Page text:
Someone recently asked me about their boyfriend who they said was a narcissist. It got me thinking that I have done a lot of work with people who have found themselves in a narcissistic relationship, and while I have always helped folks set boundaries, it got be wondering. We often talk about folks being emerged in other folks relationships – codependent yet rarely do we hear people report they are “Co- Narcissist”. Psychology, Sharie Stines points out that it takes two to tango and in essence a narcissist cannot exist without a co- narcissist.

Alan Rappaport points out “the narcissist needs to be in the spotlight and the co-narcissist serves as the audience.”

If you are in such a relationship much of this fusion has been done in an unconscious level as you try to appease the person by being who you believe the he/ she / they needs you to be.

It maybe you grew up in a household filled with a narcissist, you learned how to be valued as objects to other people not how to attach to the other person

You might

  • take on responsibilities that belong to the narcissist
  • do not acknowledge your own feeling
  • Are loyal to a fault
  • Are self reliant
  • Has an external focus for decision making
  • Are flexible and resilient

You are unfortunately as good as the last request. If you don’t do the narcissist bidding you are exiled. In many respects being a co-narcissist is like walking on eggshells and at times you do not feel intrinsically worthy. There is hope and there you is a solution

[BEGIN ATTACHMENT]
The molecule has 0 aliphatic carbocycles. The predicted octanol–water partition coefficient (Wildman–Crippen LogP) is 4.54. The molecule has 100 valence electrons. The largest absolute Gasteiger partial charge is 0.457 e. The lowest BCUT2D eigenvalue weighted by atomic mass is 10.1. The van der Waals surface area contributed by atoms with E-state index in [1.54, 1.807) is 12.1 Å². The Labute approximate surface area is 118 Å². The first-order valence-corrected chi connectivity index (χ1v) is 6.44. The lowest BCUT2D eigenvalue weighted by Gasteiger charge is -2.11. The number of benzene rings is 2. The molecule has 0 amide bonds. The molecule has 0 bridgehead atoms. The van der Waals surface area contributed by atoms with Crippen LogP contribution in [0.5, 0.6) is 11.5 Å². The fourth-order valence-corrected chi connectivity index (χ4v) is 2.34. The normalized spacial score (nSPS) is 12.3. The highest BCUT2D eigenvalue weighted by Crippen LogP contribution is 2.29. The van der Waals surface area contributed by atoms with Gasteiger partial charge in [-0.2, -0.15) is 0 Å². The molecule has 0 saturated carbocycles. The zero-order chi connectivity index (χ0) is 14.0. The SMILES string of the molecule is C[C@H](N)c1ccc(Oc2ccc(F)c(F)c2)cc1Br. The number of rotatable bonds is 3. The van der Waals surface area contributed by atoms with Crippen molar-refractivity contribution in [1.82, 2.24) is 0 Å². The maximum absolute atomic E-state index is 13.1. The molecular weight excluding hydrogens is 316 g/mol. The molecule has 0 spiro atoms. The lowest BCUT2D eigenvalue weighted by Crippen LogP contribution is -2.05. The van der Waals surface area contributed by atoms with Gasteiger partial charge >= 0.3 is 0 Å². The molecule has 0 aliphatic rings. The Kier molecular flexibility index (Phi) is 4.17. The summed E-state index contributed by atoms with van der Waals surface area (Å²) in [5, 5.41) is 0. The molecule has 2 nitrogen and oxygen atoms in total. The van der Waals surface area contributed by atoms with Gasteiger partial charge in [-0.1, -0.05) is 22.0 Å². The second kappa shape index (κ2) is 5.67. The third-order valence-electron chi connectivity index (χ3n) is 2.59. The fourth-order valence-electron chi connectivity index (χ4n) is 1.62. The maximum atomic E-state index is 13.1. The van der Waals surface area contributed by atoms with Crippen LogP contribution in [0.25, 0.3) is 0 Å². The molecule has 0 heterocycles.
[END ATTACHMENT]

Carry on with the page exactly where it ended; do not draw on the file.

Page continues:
Similar to codependency you can choose what you say yes to, you do not have to jump when asked. You can say “No” you can stop changing your schedule, not meeting your own needs and you can just Stop with support and coaching

You can begin to change your relationships and begin to value yourself internally. Nothing will change until you do. For more information on how to remove oneself from the grips of a narcissist feel free to learn more here.


  • Louise Stanger Ed.D, LCSW, CDWF, CIP

    Writer, Speaker, Clinician, Interventionist

    Dr. Louise Stanger founded All About Interventions because she is passionate about helping families whose loved ones experience substance abuse, mental health, process addictions and chronic pain. She is committed to showing up for her clients and facilitating lasting change so families are free from sleepless, worrisome nights. Additionally, she speaks about these topics all around the country, trains staff at many treatment centers, and develops original family programs. In 2018, Louise became the recipient of the Peggy Albrecht Friendly House Excellence in Service Award. She most recently received the Interventionist of the Year Award from DB Resources in London and McLean Hospital - an affiliate of Harvard University, in 2019. To learn more, watch this video: and visit her website at